The largest increases within OAR were provided in the Ocean and Great Lakes programs, which had requested a total of $87.6 million and were allocated $112.0 million. Marine research prediction had requested $22.6 million and received $30.2 million; Sea grant program received a boost to $64.8 million from the $59.3 million requested; and the National Undersea Research program had a zero request and received a $17.0 million allocation.
The National Weather Service (NWS) received a total of $632.5 million from the committee, a decrease from the $634.9 million requested. NWS funds include: the requested $1.0 million for advanced hydrological prediction systems and the requested $3.07 million for atmospheric and hydrological research.
The National Environmental Satellite, Data, and Information Service (NESDIS) was allocated $112.1 million, $3.9 million more than the budget request. Environmental data management systems received $51.7 million, including the requested $12.3 million for data and information services and an unrequested $3.6 million for regional climate centers. In satellite observing systems, the ocean remote sensing program received the requested $4.0 million, the global disaster information network received none of the $5.5 million requested, and the environmental observing systems received $56.4 million.
On October 6, 2000, the White House Office of Management and Budget (OMB) released a Statement of Administration Policy (SAP) expressing the Administration's concerns over low funding for key presidential projects. The SAP states that the Senate version "severely underfunds critical programs and includes highly objectionable language provisions" that would lead the President to veto the bill in its current form. According to the SAP, the major concerns for programs affecting the geosciences are low funding for the President's Lands Legacy Initiative -- marked for a 60% cut in the Senate bill -- and other conservation programs. Several of the programs within NOAA were not funded at levels deemed appropriate by the Administration, such as the Climate Observation and Services initiative and the establishment of a Global Disaster Information Network.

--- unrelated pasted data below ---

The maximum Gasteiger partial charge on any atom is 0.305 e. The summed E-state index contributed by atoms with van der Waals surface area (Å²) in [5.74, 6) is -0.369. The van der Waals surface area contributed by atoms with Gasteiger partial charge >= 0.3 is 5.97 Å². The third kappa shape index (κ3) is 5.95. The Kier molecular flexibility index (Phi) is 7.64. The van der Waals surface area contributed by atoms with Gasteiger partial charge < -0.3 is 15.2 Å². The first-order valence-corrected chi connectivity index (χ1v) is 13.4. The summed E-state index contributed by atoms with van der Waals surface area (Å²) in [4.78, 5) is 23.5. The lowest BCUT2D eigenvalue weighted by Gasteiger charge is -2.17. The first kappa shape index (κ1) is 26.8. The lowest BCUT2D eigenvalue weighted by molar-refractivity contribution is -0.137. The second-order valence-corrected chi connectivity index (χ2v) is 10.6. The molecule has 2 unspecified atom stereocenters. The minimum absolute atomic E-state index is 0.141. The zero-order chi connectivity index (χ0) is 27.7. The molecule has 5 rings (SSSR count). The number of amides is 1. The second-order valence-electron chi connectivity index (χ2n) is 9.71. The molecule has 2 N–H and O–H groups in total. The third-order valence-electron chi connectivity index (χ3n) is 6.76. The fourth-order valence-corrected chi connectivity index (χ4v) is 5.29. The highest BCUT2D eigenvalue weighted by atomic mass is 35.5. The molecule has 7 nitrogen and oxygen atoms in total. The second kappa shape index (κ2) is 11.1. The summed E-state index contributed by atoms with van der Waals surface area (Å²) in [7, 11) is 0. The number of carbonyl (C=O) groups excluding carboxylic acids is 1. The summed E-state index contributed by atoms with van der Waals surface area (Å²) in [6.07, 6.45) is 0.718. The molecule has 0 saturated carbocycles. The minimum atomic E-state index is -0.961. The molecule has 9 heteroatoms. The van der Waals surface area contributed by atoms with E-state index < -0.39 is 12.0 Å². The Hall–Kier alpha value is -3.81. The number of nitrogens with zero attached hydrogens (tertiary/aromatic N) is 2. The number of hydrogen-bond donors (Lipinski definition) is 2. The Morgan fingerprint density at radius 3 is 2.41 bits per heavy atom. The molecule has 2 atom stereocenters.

National Oceanic and Atmospheric Administration. The Administration strongly urges full funding of the Climate Observation and Services initiative in order to support a transition of research observing and data systems into operational systems and products. Likewise, we strongly recommend funding for NOAA's efforts to establish an integrated inter-agency Global Disaster Information Network to improve disaster management information, for the Clean Water Action Plan, and for National Marine Fisheries Service activities to help recover endangered species. In addition, the Administration urges that funding be provided to continue the highly successful Global Learning and Observations to Benefit the Environment (GLOBE) program. We also recommend increased funding for the PORTS program, to enable NOAA to institute quality controls for data that assist the maritime industry.Conference Action
The Conference Committee released its report on the coupled FY 2001 Department of Commerce, Justice, and State, the Judiciary, and Related Agencies Appropriations and the FY 2001 District of Columbia Appropriations bill on October 25th (H. Rept. 106-1005). The House passed the conferenced bill on October 26th in a 206-198 vote, and the Senate passed it the following day in a 49-43 vote. Neither vote is close to the two-thirds majority needed to override the presidential veto that President Clinton announced on October 26th. In a letter to Speaker of the House Dennis Hastert (R-IL), Senate Majority Leader Trent Lott (R-MS), and Democratic Leadership in both chambers, Clinton claimed that because the conference version had not been thoroughly reviewed by "neither [the] Administration nor virtually any Member of Congress" he had "no choice but to veto this bill." Many of the objectionable provisions in the joint bill do not relate to NOAA, the key program of interest to the geosciences.